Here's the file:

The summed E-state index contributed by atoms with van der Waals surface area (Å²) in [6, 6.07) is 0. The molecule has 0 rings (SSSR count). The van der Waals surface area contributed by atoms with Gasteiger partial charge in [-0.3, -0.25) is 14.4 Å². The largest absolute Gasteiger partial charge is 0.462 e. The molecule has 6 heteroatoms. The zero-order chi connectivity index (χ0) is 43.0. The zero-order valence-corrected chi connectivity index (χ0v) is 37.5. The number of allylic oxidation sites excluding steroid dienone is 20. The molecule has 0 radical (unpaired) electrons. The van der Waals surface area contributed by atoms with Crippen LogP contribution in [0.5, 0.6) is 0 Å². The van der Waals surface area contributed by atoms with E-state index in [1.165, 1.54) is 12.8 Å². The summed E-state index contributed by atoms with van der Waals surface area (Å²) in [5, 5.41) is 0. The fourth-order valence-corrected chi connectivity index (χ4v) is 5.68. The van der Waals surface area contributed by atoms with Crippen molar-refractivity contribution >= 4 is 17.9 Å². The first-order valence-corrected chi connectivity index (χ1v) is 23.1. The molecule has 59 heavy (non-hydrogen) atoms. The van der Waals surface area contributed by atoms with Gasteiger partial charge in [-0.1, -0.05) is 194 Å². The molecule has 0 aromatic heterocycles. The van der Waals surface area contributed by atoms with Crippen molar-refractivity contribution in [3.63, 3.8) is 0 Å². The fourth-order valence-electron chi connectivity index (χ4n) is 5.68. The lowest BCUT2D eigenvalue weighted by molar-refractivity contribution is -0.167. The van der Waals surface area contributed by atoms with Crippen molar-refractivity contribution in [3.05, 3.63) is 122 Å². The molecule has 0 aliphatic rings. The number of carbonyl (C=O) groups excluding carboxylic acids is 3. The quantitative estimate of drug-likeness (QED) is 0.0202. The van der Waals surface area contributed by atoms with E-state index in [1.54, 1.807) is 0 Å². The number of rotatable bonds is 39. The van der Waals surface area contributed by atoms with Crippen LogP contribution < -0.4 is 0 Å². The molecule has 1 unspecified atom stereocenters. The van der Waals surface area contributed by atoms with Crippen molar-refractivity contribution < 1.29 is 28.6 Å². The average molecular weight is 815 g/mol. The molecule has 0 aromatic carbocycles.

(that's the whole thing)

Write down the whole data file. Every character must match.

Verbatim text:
The summed E-state index contributed by atoms with van der Waals surface area (Å²) in [6, 6.07) is 0. The molecule has 0 rings (SSSR count). The van der Waals surface area contributed by atoms with Gasteiger partial charge in [-0.3, -0.25) is 14.4 Å². The largest absolute Gasteiger partial charge is 0.462 e. The molecule has 6 heteroatoms. The zero-order chi connectivity index (χ0) is 43.0. The zero-order valence-corrected chi connectivity index (χ0v) is 37.5. The number of allylic oxidation sites excluding steroid dienone is 20. The molecule has 0 radical (unpaired) electrons. The van der Waals surface area contributed by atoms with Crippen LogP contribution in [0.5, 0.6) is 0 Å². The van der Waals surface area contributed by atoms with E-state index in [1.165, 1.54) is 12.8 Å². The summed E-state index contributed by atoms with van der Waals surface area (Å²) in [5, 5.41) is 0. The fourth-order valence-corrected chi connectivity index (χ4v) is 5.68. The van der Waals surface area contributed by atoms with Crippen molar-refractivity contribution >= 4 is 17.9 Å². The first-order valence-corrected chi connectivity index (χ1v) is 23.1. The molecule has 59 heavy (non-hydrogen) atoms. The van der Waals surface area contributed by atoms with Gasteiger partial charge in [-0.1, -0.05) is 194 Å². The molecule has 0 aromatic heterocycles. The van der Waals surface area contributed by atoms with Crippen molar-refractivity contribution in [3.63, 3.8) is 0 Å². The fourth-order valence-electron chi connectivity index (χ4n) is 5.68. The lowest BCUT2D eigenvalue weighted by molar-refractivity contribution is -0.167. The van der Waals surface area contributed by atoms with Crippen molar-refractivity contribution in [3.05, 3.63) is 122 Å². The molecule has 0 aliphatic rings. The number of carbonyl (C=O) groups excluding carboxylic acids is 3. The quantitative estimate of drug-likeness (QED) is 0.0202. The van der Waals surface area contributed by atoms with E-state index in [1.54, 1.807) is 0 Å². The number of rotatable bonds is 39. The van der Waals surface area contributed by atoms with Crippen LogP contribution < -0.4 is 0 Å². The molecule has 1 unspecified atom stereocenters. The van der Waals surface area contributed by atoms with Crippen molar-refractivity contribution < 1.29 is 28.6 Å². The average molecular weight is 815 g/mol. The molecule has 0 aromatic carbocycles.